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Signs from early Ohio Breweries

Breweriana—Preserving the History of the American Brewing Industry will premiere at the Johnson-Humrickhouse Museum on June 24th and run through September 24th. The exhibit portrays America’s brewing past through industry packaging and advertising over the past 130 years. The term “Breweriana” refers to any article containing a brewery name or brand name, particularly collectibles. Hundreds of breweries will be represented by a wide array of objects from tin signs and trays to cans, bottles, coasters and taps. Most of the breweries are long gone, but visitors will recognize the names of the cities and small towns where they once thrived. The diversity of items will quench your thirst for beauty, history, wit and comedy.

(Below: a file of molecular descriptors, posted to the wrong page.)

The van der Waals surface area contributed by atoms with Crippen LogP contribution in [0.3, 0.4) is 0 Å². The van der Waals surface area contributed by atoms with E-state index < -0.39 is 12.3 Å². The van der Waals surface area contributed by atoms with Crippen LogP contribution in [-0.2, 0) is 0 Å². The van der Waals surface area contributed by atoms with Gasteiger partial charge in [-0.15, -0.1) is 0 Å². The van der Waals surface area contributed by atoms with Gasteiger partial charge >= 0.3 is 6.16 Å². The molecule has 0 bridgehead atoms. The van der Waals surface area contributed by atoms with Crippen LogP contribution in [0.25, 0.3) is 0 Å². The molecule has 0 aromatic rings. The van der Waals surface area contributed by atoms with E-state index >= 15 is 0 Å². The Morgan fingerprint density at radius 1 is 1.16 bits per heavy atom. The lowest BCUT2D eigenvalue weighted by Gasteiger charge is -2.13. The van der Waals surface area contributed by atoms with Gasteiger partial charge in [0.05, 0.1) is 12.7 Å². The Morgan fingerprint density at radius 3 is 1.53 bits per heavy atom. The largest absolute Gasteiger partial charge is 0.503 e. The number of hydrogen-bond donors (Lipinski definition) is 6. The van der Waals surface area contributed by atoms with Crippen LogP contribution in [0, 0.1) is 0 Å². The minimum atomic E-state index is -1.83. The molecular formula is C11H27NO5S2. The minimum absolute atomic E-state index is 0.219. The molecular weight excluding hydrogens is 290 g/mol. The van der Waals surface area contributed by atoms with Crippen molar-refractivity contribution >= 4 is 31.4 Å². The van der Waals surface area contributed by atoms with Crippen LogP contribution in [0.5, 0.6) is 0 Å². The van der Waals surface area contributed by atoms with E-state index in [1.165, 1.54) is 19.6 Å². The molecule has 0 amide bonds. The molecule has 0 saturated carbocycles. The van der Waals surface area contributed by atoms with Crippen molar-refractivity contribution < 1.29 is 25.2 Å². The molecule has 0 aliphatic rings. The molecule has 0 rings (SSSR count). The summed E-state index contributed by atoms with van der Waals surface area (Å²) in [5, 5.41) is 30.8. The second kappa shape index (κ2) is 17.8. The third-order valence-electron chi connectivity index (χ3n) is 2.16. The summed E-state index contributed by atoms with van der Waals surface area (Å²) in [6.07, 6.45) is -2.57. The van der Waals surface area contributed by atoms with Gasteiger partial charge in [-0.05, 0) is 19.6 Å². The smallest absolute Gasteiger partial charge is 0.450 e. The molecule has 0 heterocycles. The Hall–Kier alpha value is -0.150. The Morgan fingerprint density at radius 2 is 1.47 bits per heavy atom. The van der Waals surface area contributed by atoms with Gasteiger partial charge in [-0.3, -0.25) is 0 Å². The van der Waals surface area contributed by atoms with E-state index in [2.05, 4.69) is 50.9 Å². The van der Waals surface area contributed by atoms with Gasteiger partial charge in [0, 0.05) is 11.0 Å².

Were beer advertisements in 1916 any different than today’s? Yes and no. Beautiful people and sexy women were common. Humor was also used, often by showing serious people doing silly things. But there were eye-catching differences, too. When breweries wanted to show how productive they were, they showed their plants spewing out smoke from their stacks and sometimes exaggerated the size of their brewery. Another popular motif was to link the beer to Germany or England. Illustrations abound of people dressed in European clothing while drinking beer in their drawing rooms, at the local pub or while taking a break from a fox hunt. Of course any time we look back a hundred years we are surprised by the stereotypes that were acceptable in that age. The brewing industry was no different than its times.